One of the bigger stories this week in the national trucking industry centered on the surprising poor first quarter earnings report released Monday (April 25) by Fort Smith-based Arkansas Best Corp.
The lackluster performance, however, may just be a “one-off,” according to Jack Waldo, a transportation industry analyst with Little Rock-based Stephens Inc. He has not pulled back from his forecast that the company will return to profitability in 2011 after 10 consecutive quarters of income losses.
The company, whose primary business is ABF Freight System, posted a first-quarter 2011 net loss of $12.8 million. The loss was an improvement over the $21.4 million loss in the first quarter of 2010, but the per share loss of 51 cents was well below the 21 cents per share loss from an average of analyst estimates.
Company shares fell $2.02, or almost 8% the day of the earnings announcement. The shares, which ended last Friday at $25.36, closed Wednesday at $22.72. During the past 52 weeks, the share price has ranged from a $33.52 high to an $18.84 low.
Waldo said the first-quarter results were “very unABFS-like,” but added that the price decline is “overdone.”
“(We) think that the strong April trends exhibited thus far support the notion that LTL (less-than-truckload) fundamentals are improving and ABFS can still achieve its (year-over-year) margin improvement goals and deliver a profitable quarter during FY11,” Waldo noted.
That profitability won’t come easy.
Financial writer and investor Stephen Simpson noted in a recent Investopedia report that fuel prices are a problem in what he noted as a “messy operating environment.” Part of that mess includes not being able to obtain wage concessions the Teamsters gave to ABF competitor YRC Worldwide.
“While Arkansas Best has a fuel surcharge mechanism in place, it is apparently not working as well as it should. What’s more, higher fuel prices often push freight toward the rails and towards intermodal carriers like J.B. Hunt; that’s not necessarily such a strong factor in less-than-truckload shipping, but every bit counts,” Simpson wrote.
REASONS FOR OPTIMISM
Waldo’s optimism includes several possible growth catalysts for ABF.
“Furthermore, we see several potential catalysts on the horizon including 1) improving LTL fundamentals, 2) potential industry consolidation, and 3) a potentially favorable outcome in its recent appeal of its $700 mil. lawsuit against the Teamsters and YRCW. If any of the aforementioned catalysts were to come to fruition, it could have a materially favorable impact on ABFS’ earnings profile and stock price,” Waldo wrote in his investor note.
While noting he is not a legal expert, Waldo does see a “viable possibility” that ABF is allowed by the U.S. Court of Appeals (St. Louis) to pursue its legal action against the Teamsters and YRC.
“If this were to happen, in our minds, it would dramatically improve ABFS’ chances to recapture some of the financial loss that it has experienced and/or is expected to experience from the financial concessions YRCW employees have given to YRCW over the last several years,” Waldo wrote.
Waldo’s note also included the following thoughts on ABF:
• Based on management commentary and April operating statistics, it appears that many of the issues that hampered 1Q11 pricing have been addressed, and we expect noticeable improvement starting with 2Q11.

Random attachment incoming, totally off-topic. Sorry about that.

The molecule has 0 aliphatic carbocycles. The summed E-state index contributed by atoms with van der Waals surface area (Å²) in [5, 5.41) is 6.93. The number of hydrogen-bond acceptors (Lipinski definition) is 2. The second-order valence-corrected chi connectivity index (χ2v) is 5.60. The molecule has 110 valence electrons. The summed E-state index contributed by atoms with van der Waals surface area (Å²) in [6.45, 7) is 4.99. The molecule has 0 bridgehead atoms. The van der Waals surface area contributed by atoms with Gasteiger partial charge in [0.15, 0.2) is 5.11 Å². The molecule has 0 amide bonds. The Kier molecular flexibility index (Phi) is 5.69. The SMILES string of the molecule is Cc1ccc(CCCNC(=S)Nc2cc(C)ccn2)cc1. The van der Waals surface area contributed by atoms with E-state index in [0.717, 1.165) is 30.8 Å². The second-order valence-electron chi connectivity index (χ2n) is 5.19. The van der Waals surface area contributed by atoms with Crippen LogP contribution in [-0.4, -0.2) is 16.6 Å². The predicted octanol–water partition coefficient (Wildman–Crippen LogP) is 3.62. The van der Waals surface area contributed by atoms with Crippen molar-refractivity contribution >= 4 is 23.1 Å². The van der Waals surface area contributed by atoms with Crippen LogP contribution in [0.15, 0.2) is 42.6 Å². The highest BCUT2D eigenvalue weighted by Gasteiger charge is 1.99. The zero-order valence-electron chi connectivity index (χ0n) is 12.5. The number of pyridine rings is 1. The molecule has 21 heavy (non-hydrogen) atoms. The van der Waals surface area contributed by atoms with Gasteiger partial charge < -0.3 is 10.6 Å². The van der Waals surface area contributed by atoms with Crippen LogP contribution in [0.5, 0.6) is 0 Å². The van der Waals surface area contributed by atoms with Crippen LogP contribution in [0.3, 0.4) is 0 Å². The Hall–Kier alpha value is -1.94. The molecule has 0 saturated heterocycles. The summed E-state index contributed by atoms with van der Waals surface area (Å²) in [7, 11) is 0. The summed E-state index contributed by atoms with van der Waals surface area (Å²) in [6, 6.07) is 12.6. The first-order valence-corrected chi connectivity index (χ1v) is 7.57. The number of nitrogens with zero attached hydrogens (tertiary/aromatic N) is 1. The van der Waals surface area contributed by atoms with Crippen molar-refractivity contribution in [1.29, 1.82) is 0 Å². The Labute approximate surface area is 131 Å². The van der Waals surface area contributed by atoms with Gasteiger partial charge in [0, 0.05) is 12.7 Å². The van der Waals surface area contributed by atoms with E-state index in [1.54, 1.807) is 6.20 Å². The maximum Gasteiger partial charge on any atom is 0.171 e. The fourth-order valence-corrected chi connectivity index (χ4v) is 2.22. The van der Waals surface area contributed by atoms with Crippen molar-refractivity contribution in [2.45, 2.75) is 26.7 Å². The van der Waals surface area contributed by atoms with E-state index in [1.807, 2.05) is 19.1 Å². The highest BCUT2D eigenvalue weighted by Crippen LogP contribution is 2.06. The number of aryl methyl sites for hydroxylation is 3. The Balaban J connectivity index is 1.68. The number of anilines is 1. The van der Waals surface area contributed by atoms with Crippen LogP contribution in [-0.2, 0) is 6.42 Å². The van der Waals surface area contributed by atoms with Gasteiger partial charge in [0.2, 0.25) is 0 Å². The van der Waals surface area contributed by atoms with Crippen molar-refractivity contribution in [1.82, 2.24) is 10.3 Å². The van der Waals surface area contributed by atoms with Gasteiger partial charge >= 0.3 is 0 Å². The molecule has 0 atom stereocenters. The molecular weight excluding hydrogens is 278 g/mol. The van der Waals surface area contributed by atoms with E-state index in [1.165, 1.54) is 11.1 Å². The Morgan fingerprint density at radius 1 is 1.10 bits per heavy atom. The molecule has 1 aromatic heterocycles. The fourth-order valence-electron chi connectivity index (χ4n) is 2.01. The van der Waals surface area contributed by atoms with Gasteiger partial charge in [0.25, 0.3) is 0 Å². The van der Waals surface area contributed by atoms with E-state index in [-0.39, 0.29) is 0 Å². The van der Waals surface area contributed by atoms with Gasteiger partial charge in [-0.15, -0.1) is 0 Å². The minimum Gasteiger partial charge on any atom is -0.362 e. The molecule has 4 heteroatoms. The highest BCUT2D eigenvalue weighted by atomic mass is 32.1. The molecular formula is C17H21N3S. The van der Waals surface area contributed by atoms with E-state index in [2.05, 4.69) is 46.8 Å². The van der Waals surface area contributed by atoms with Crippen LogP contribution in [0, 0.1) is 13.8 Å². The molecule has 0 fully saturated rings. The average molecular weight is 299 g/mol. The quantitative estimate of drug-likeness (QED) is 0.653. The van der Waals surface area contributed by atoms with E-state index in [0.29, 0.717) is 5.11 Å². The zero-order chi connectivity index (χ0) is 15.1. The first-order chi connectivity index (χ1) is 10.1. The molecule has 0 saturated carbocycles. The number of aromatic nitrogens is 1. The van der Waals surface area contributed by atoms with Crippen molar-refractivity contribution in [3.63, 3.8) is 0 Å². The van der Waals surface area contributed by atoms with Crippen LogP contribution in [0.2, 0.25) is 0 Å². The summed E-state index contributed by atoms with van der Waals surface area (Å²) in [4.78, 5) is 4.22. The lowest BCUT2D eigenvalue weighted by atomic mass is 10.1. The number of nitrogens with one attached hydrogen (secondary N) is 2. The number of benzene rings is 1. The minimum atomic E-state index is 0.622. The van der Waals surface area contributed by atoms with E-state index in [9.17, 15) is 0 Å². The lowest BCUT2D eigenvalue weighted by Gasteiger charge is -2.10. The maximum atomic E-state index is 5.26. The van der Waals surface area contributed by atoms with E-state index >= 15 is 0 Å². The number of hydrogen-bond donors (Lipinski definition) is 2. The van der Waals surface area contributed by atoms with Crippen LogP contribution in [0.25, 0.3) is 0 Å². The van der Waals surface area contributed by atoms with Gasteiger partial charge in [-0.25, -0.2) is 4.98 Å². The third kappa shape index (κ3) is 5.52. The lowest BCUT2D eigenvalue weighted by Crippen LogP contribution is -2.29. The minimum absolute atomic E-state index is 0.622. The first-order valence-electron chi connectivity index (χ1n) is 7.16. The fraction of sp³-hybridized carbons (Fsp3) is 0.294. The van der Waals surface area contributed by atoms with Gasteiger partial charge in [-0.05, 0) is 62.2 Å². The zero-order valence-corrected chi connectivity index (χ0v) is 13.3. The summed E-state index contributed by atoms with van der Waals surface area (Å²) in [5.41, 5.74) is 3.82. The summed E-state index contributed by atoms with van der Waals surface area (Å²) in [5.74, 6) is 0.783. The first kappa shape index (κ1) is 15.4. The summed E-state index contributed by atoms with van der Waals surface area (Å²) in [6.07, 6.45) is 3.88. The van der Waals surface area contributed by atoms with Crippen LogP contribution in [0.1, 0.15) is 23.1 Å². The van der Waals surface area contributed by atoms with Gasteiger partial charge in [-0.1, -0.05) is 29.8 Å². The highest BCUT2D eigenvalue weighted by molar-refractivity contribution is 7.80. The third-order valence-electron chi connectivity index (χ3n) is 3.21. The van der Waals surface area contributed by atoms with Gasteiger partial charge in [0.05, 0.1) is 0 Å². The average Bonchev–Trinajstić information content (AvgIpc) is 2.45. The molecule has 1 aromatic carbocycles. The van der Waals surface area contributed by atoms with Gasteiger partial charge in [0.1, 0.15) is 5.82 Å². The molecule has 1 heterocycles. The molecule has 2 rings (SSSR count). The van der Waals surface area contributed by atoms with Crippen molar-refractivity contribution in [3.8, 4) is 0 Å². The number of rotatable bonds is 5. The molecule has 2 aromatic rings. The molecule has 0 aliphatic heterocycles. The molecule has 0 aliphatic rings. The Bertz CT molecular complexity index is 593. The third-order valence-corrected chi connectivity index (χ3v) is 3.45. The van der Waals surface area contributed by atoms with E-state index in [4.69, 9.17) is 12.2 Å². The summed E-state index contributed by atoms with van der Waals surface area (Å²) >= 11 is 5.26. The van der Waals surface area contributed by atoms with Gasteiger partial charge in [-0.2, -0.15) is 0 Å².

• We would note that ABFS’ volume growth continues at historically high rates and that there is concrete evidence that something meaningful is percolating in the LTL pricing environment.
• Furthermore, our recent industry studies suggest that a material amount of capacity has left the LTL industry over the last year (we estimate roughly 6%). In our opinion, this sets the foundation for a sustainable longer-term recovery in the LTL space, especially considering that all the major LTL players seem to finally be acting rational in terms of their pricing philosophies.
NATIONAL INDUSTRY REPORT
Bob Costello, vice president and chief economist for the American Trucking Associations, is also optimistic about the emerging recovery of a trucking sector that entered a downturn in fall 2006.
The ATA reported Tuesday (April 26) that its seasonally adjusted Truck Tonnage Index rose 1.7% in March after falling 2.7% in February. Compared with March 2010, the index tonnage was up 6.3%, which was higher than February’s 4.4% year-over-year gain, but below the 7.6% jump in January. For the first quarter of 2011, tonnage increased 3.8% from the previous quarter and 6.1% from the first quarter 2010.
“Despite my concern that higher energy costs are going to begin cutting into consumer spending, tonnage levels were pretty good in March and the first quarter of the year,” Costello said in a statement. “While I still think the industry will continue to grow and recover from the weak freight environment we’ve seen in recent years, the rapid spike in fuel prices will slow that growth.”
According to the ATA, trucking serves as a barometer of the U.S. economy, representing nearly 68% of tonnage carried in 2008 by all modes of domestic freight transportation, including manufactured and retail goods. Trucks hauled 8.8 billion tons of freight in 2009. Motor carriers collected $544.4 billion, or 81.9% of total revenue earned by all transport modes.
Michael Tilley with our content partner, The City Wire, is the author of this article. He can be reached by e-mail at email@example.com.